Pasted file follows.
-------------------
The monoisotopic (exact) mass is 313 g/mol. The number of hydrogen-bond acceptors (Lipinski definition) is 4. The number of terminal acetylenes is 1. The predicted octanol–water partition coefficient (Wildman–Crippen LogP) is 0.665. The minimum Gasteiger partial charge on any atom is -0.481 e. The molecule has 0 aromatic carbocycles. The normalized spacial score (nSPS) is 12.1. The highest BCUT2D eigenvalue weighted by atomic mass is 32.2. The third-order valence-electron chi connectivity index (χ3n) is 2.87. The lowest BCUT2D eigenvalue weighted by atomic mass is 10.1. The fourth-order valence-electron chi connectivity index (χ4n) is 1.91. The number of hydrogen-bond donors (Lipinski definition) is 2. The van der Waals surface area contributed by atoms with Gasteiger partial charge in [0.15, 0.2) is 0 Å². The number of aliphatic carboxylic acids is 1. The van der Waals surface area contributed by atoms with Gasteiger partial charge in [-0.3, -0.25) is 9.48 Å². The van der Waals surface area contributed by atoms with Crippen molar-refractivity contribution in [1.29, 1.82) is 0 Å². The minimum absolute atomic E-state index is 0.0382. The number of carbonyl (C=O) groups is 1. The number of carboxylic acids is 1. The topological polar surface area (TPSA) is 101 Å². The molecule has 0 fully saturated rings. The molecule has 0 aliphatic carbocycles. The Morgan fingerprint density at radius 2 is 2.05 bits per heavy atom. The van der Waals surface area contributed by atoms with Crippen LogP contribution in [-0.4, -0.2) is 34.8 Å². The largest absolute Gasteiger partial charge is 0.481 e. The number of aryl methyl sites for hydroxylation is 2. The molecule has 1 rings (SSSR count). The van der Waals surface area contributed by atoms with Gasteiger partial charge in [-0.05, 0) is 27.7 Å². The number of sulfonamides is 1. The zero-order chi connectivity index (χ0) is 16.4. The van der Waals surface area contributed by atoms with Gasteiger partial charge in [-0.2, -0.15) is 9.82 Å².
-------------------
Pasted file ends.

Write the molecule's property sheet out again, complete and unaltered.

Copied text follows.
The monoisotopic (exact) mass is 313 g/mol. The number of hydrogen-bond acceptors (Lipinski definition) is 4. The number of terminal acetylenes is 1. The predicted octanol–water partition coefficient (Wildman–Crippen LogP) is 0.665. The minimum Gasteiger partial charge on any atom is -0.481 e. The molecule has 0 aromatic carbocycles. The normalized spacial score (nSPS) is 12.1. The highest BCUT2D eigenvalue weighted by atomic mass is 32.2. The third-order valence-electron chi connectivity index (χ3n) is 2.87. The lowest BCUT2D eigenvalue weighted by atomic mass is 10.1. The fourth-order valence-electron chi connectivity index (χ4n) is 1.91. The number of hydrogen-bond donors (Lipinski definition) is 2. The van der Waals surface area contributed by atoms with Gasteiger partial charge in [0.15, 0.2) is 0 Å². The number of aliphatic carboxylic acids is 1. The van der Waals surface area contributed by atoms with Gasteiger partial charge in [-0.3, -0.25) is 9.48 Å². The van der Waals surface area contributed by atoms with Crippen molar-refractivity contribution in [1.29, 1.82) is 0 Å². The minimum absolute atomic E-state index is 0.0382. The number of carbonyl (C=O) groups is 1. The number of carboxylic acids is 1. The topological polar surface area (TPSA) is 101 Å². The molecule has 0 fully saturated rings. The molecule has 0 aliphatic carbocycles. The Morgan fingerprint density at radius 2 is 2.05 bits per heavy atom. The van der Waals surface area contributed by atoms with Crippen LogP contribution in [-0.4, -0.2) is 34.8 Å². The largest absolute Gasteiger partial charge is 0.481 e. The number of aryl methyl sites for hydroxylation is 2. The molecule has 1 rings (SSSR count). The van der Waals surface area contributed by atoms with Gasteiger partial charge in [-0.05, 0) is 27.7 Å². The number of sulfonamides is 1. The zero-order chi connectivity index (χ0) is 16.4. The van der Waals surface area contributed by atoms with Gasteiger partial charge in [-0.2, -0.15) is 9.82 Å².